|4.||Bussadori SK, Castro LC, Galvao AC. Papain gel: A new chemo-mechanical caries removal agent. J Clin Pediatr Dent 2005;30:115-9. |
|5.||Habib CM, Kronman J, Goldman M. A chemical evaluation of collagen and hydroxyproline after treatment with GK-101 (N-Chloroglycine). Pharmacol Ther Dent 1975;2:209-15. |
|6.||McNierney HD, Petruzillo MA. A gentle approach to operative dentistry: The Caridex caries removal system. Gen Dent 1986;34:282-4. |
|7.||Robbins A. Efficacy of GK101E solution (Caridex 100) for caries removal. Gen Dent 1987;35:392-6. |
|8.||Ericson D, Zimmerman M, Raber H, Gotrick B, Bornstein R, Thorell J. Clinical evaluation of efficacy and safety of a new method for chemo-mechanical removal of caries. A multi-centre study. Caries Res 1999;33:171-7. |
|9.||Jawa D, Singh S, Somani R, Jaidka S, Sirkar K, Jaidka R. Comparative evaluation of the efficacy of chemomechanical caries removal agent (Papacarie) and conventional method of caries removal: An in vitro study. J Indian Soc Pedod Prev Dent 2010;28:73-7. |
|10.||Martins MD, Fernandes KP, Motta LJ, Santos EM, Pavesi VC, Bussadori SK. Biocompatibility analysis of chemomechanical caries removal material Papacarie on cultured fibroblasts and subcutaneous tissue. J Dent Child (Chic) 2009;76:123-9. |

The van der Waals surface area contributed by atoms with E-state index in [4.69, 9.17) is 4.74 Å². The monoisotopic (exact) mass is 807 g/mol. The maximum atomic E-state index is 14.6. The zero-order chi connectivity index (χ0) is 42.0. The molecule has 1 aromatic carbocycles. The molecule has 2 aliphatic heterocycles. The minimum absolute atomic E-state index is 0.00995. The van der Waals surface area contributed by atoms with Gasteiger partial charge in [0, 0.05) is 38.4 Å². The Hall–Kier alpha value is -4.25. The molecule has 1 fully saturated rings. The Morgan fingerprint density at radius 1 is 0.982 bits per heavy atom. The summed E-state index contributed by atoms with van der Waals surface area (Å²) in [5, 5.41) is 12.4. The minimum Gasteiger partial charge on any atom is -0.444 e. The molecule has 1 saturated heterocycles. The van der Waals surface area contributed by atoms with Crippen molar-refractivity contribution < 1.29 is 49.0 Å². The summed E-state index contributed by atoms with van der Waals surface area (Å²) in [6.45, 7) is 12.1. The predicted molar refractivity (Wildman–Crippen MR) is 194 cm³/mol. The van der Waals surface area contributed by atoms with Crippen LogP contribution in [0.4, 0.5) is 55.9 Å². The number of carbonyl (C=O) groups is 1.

|11.||Bussadori SK, Guedes CC, Bachiega JC, Santis TO, Motta LJ. Clinical and radiographic study of chemical-mechanical removal of caries using Papacarie: 24-month follow up. J Clin Pediatr Dent 2011;35:251-4. |
|12.||Bussadori SK, Guedes CC, Hermida Bruno ML, Ram D. Chemo-mechanical removal of caries in an adolescent patient using a papain gel: Case report. J Clin Pediatr Dent 2008;32:177-80. |
|13.||Piva E, Ogliari FA, Moraes RR, Cora F, Henn S, Correr-Sobrinho L. Papain-based gel for biochemical caries removal: Influence on microtensile bond strength to dentin. Braz Oral Res 2008;22:364-70. |
|14.||Kotb RM, Abdella AA, El Kateb MA, Ahmed AM. Clinical evaluation of Papacarie in primary teeth. J Clin Pediatr Dent 2009;34:117-23. |